Republicans’ fear of fear factor is losing strategy
When President Franklin D. Roosevelt famously said, “The only thing we have to fear is fear itself,” he could not have foreseen today’s Republican Party.
A bill authored by Sen. Rand Paul, R-KY, that would require the federal government to balance the budget each year was soundly defeated last week in the Senate. Even Paul admitted he thought the bill had no chance, but he told the Washington Post his purpose was to point out Republican hypocrisy. Paul accused his Republican colleagues of engaging in an “unholy alliance” with Democrats to keep increasing spending, thereby adding to the deficit and national debt, which now exceeds $21 trillion with no end in sight.
In the House, Republicans pushed back against President Trump’s proposal to cut a measly $15 billion from several programs. For Congress, $15 billion is pocket change, but even this small amount is too much for the GOP, which fears Democrat campaign commercials accusing Republicans of not caring about children and wanting to evict grandma from her home.
Rep. Ryan Costello, R-Pa., exposed Republican fears in a comment quoted by the Post: “I worry about the messaging the Democrats will be able to do off it. Those ads write themselves.”
This scenario happens with regularity. Are Republicans so stupid that they can’t see it coming? Are they so inept that they can’t devise a strategy to overcome the left’s predictable tactics and put them on the defensive for their failed, expensive and unnecessary programs, along with their refusal to reform entitlements, the real driver of debt?
If the only motivation for Republicans is the next election, and the one after that, ad infinitum, why have any Republicans in Congress at all? Why have a Republican Party, which once was supposedly the party of small government, low taxes and individual responsibility? Now it seems the GOP has joined the other side and has become part of the problem rather than the solution.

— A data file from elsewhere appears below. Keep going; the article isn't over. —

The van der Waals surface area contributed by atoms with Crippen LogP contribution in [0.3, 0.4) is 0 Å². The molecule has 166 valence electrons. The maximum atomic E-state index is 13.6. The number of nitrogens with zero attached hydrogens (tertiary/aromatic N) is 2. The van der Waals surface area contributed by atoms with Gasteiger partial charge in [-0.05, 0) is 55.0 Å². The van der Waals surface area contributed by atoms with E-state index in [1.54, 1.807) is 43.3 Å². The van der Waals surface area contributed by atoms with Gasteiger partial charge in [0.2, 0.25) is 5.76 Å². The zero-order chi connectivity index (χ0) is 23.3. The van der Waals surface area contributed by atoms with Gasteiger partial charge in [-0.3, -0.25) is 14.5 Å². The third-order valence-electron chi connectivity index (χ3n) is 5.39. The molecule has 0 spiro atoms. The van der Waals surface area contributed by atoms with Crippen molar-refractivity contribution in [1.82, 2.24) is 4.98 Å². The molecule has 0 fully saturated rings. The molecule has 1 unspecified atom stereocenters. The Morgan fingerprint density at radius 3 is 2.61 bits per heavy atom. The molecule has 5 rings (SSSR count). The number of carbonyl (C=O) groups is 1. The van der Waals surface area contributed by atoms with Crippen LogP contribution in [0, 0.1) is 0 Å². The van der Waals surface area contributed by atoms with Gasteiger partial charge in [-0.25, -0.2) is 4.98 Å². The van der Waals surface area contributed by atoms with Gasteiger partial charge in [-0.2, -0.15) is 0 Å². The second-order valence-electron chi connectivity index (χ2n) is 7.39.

It’s not that Republicans — and Democrats for that matter — don’t know how to balance the budget. The bipartisan Balanced Budget Act of 1997 would have balanced the budget by 2002. Unfortunately, the law had a short lifespan. By 1999 and 2000, new legislation was introduced and passed that effectively obliterated the previous attempt at fiscal discipline.
During the 2016 presidential campaign, Donald Trump rightly criticized President Obama for “…almost doubl (ing) our national debt to more than $19 trillion, and growing. And yet, what do we have to show for it? Our roads and bridges are falling apart, our airports are in Third World condition, and forty-three million Americans are on food stamps.”
Even some Democrats get it right sometimes, though when spending push comes to election shove they usually vote with the big spenders. Rep. Bobby Scott (D-VA.) has said, “Obviously, there has to be a profound change in direction. Otherwise, interest on the national debt will start eating up virtually every penny that we have.”
Well, maybe not obviously to many Republicans.
Republicans need to stop fearing the fear factor and start winning arguments. They can start by asking Americans if they want their money to continue to be spent on failed and unnecessary programs. They should then propose alternative programs that do work and promote the power of the individual, which once was paramount before government became our “keeper.”
Fear is not a policy for Republicans. It is surrender. As John F. Kennedy said in another context, “We can do better.”
Readers may email Cal Thomas at firstname.lastname@example.org.